How Composting Toilet Work

If you want to know about how composting toilet works, first you must know about how composting occurs. Composting occurs in organic decomposition when organic waste is converted to water vapor, carbon dioxide, and humus. The resulting humus is a useful fertilizer for most inedible plants.

Composting is the process of bio-degradation of organic matter. The presence of aerobic microorganisms is essential. This means that composting requires air.

Compost is a stable humus-like product with a characteristic odor. It is used in gardening and agro-culture as soil improvers and fertilizers.

The basic difference between the composting process and natural decomposition is that the composting process controlled. Besides raw materials, oxygen, water, and microorganisms also required. An indicator of the success of the process is the development of heat in the compost pile. Here comes the need of a composting toilet.

You are probably wondering how Composting toilet work so read about this topic below.

The principle of operation is simple. Peat, fine sawdust and other absorbents are used instead of water. The design of the composted toilet provides a handle that presses the required amount of sawdust into the sewers and completely covers them, preventing odors from spreading.

The role of microorganisms in composting


The most active organisms in the composting process are bacteria, fungi, and actinomycetes. Composting is based on the succession of the microbial population. Different microorganisms are active at different stages of composting.

Composting toilets use aeration in the sewage treatment process, with or without water consumption. The presence of air in the process enables much faster processing than conventional systems such as traditional septic tanks or most wastewater treatment plants.

The waste that goes through this process can be used like any other compost, as a fertilizer for gardening or crops. The first toilets of this kind were made in Sweden 30 years ago.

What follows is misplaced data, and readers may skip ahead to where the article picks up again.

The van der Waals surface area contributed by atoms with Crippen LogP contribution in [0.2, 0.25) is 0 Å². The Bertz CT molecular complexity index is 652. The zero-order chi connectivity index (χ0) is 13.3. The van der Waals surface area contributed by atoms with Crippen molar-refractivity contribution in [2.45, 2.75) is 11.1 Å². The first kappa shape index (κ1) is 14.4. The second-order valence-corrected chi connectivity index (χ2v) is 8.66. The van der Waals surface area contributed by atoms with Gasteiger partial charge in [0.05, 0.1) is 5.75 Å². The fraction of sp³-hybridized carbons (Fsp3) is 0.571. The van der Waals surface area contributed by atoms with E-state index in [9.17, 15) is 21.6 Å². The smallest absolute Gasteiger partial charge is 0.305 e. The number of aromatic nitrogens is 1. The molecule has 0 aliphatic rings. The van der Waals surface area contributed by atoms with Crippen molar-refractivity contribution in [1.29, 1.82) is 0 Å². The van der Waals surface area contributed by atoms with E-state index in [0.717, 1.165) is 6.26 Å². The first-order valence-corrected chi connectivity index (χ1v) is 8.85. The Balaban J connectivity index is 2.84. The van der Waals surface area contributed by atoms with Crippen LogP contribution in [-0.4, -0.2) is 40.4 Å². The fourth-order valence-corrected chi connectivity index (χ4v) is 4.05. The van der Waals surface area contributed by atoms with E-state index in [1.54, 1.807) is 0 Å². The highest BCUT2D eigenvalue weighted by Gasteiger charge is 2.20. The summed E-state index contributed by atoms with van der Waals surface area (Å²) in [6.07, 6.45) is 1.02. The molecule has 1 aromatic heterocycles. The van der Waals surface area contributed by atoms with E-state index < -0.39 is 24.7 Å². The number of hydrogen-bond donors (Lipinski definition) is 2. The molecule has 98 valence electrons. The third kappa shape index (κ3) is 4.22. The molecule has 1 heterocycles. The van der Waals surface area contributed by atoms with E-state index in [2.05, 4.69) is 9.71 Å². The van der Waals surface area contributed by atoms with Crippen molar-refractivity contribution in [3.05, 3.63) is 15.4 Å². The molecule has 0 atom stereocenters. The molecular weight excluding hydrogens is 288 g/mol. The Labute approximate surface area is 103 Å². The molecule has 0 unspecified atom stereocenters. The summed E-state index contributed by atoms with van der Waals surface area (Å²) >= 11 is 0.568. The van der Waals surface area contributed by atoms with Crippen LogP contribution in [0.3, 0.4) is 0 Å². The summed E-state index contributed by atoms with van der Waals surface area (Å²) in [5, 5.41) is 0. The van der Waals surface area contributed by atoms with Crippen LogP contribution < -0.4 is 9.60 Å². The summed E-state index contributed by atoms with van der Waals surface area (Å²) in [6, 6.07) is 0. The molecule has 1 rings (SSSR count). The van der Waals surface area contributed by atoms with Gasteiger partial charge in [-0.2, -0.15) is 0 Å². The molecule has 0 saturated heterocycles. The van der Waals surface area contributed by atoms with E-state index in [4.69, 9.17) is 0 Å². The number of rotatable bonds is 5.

Composting toilets offer several benefits: 

  • composted toilets are eco-friendly,
  • reduce water consumption for flushing,
  • prevent the release of potential pathogens into ecosystems,
  • use nutrients from sewage,
  • well-suited for remote and inaccessible areas.

Rapid aerobic composting is the process by which thermophilic bacteria break down waste into components by oxidation. Some components also serve as food for bacteria, which reduces waste and eliminates potential pathogens.

It is also possible to drain and separate the liquid from the bottom of the composting pan. In aerobic composting, it is important to keep the humidity level under control – 50% +/- 10. When too dry, the mass decomposes slowly, and when too wet, anaerobic organisms multiply and create odors.

Often a dry toilet is also used – one that separates urine. When solar technology applies to this type, it is a solar toilet.

The key ingredient for activating germs and for draining is oxygen. During installation, the air is usually drawn out of the room, passed through a container in which the process is carried out, and then discharged through a ventilation pipe that exits on the roof. Also, this movement of air (triggered by convection or fans) extracts carbon dioxide and odors.

The discharge rate of the plant depends on the capacity of the container and the speed of the processing process – from several months (active, hot composting) to several years (passive, cold composting).

composting toilet

Standalone composting toilets – although larger than ordinary toilets, they occupy a uniform floor area in the bathroom. Some products of this type use fans, including heaters, which maintain the best temperature for the processing process and additionally serve to drain urine and other liquids.

After each use, add a small number of absorbents containing carbon, such as wood shavings, coconut felt, garden humus, ash. This creates air pockets for better ventilation during the process, absorbing fluid and preventing unwanted odors.

Remote, central, floor units – drainage lead to the main unit, flushing is anhydrous or with little water. They are used when the frequency of use of toilets is higher or several toilets need to be connected and maintenance can do annually.

 Vacuum-flush systems – with a small amount of water, the rinsing is carried out horizontally or upward, depending on the height at which the central plant is installed.

The secret of the composting toilet, which is increasingly popular in the world of eco-technology, is aerobic composting, which prevents the development of harmful microorganisms from human waste.

Nature is arranged in such a way that matter circulates because it constantly creates and then uses by-products of various processes. Composting toilets also provide an opportunity for people to use their by-products eco-friendly while conserving water resources that are scarce on our planet.

1 thought on “How Composting Toilet Work”

Leave a Comment

Enter Captcha Here : *

Reload Image